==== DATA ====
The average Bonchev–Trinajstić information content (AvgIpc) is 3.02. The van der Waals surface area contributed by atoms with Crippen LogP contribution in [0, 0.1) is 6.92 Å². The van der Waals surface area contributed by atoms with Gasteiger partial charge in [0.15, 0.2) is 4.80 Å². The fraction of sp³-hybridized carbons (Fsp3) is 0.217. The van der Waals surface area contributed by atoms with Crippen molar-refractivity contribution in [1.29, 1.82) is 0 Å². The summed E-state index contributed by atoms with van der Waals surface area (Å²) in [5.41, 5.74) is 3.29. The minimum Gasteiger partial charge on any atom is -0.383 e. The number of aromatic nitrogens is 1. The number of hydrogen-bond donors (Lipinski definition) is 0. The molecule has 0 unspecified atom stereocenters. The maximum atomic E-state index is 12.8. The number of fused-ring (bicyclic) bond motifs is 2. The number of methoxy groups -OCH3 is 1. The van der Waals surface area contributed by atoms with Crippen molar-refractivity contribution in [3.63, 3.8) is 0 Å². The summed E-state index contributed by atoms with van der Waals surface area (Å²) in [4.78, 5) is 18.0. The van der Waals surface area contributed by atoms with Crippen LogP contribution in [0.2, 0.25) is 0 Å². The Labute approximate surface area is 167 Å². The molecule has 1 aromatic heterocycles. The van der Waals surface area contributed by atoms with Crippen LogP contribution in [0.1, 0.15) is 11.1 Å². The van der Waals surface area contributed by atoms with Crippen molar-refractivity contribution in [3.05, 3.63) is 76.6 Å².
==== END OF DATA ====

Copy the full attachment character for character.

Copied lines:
The average Bonchev–Trinajstić information content (AvgIpc) is 3.02. The van der Waals surface area contributed by atoms with Crippen LogP contribution in [0, 0.1) is 6.92 Å². The van der Waals surface area contributed by atoms with Gasteiger partial charge in [0.15, 0.2) is 4.80 Å². The fraction of sp³-hybridized carbons (Fsp3) is 0.217. The van der Waals surface area contributed by atoms with Crippen molar-refractivity contribution in [1.29, 1.82) is 0 Å². The summed E-state index contributed by atoms with van der Waals surface area (Å²) in [5.41, 5.74) is 3.29. The minimum Gasteiger partial charge on any atom is -0.383 e. The number of aromatic nitrogens is 1. The number of hydrogen-bond donors (Lipinski definition) is 0. The molecule has 0 unspecified atom stereocenters. The maximum atomic E-state index is 12.8. The number of fused-ring (bicyclic) bond motifs is 2. The number of methoxy groups -OCH3 is 1. The van der Waals surface area contributed by atoms with Crippen molar-refractivity contribution in [3.63, 3.8) is 0 Å². The summed E-state index contributed by atoms with van der Waals surface area (Å²) in [4.78, 5) is 18.0. The van der Waals surface area contributed by atoms with Crippen LogP contribution in [0.2, 0.25) is 0 Å². The Labute approximate surface area is 167 Å². The molecule has 1 aromatic heterocycles. The van der Waals surface area contributed by atoms with Crippen LogP contribution in [0.1, 0.15) is 11.1 Å². The van der Waals surface area contributed by atoms with Crippen molar-refractivity contribution in [3.05, 3.63) is 76.6 Å².